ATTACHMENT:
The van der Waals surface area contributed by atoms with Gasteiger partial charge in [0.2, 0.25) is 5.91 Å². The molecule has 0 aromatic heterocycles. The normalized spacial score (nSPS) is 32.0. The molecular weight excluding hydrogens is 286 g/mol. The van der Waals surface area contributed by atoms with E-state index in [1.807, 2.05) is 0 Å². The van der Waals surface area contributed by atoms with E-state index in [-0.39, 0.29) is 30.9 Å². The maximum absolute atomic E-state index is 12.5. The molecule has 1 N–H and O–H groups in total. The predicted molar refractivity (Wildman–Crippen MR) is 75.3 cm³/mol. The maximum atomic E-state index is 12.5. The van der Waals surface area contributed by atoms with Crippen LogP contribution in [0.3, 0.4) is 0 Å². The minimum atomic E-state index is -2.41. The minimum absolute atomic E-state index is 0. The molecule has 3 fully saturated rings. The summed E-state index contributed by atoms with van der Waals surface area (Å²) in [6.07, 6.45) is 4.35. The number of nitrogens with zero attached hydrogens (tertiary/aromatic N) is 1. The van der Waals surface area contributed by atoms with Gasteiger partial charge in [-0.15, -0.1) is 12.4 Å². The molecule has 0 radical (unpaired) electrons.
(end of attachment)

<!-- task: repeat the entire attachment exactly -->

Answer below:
The van der Waals surface area contributed by atoms with Gasteiger partial charge in [0.2, 0.25) is 5.91 Å². The molecule has 0 aromatic heterocycles. The normalized spacial score (nSPS) is 32.0. The molecular weight excluding hydrogens is 286 g/mol. The van der Waals surface area contributed by atoms with E-state index in [1.807, 2.05) is 0 Å². The van der Waals surface area contributed by atoms with E-state index in [-0.39, 0.29) is 30.9 Å². The maximum absolute atomic E-state index is 12.5. The molecule has 1 N–H and O–H groups in total. The predicted molar refractivity (Wildman–Crippen MR) is 75.3 cm³/mol. The maximum atomic E-state index is 12.5. The van der Waals surface area contributed by atoms with Crippen LogP contribution in [0.3, 0.4) is 0 Å². The minimum atomic E-state index is -2.41. The minimum absolute atomic E-state index is 0. The molecule has 3 fully saturated rings. The summed E-state index contributed by atoms with van der Waals surface area (Å²) in [6.07, 6.45) is 4.35. The number of nitrogens with zero attached hydrogens (tertiary/aromatic N) is 1. The van der Waals surface area contributed by atoms with Gasteiger partial charge in [-0.15, -0.1) is 12.4 Å². The molecule has 0 radical (unpaired) electrons.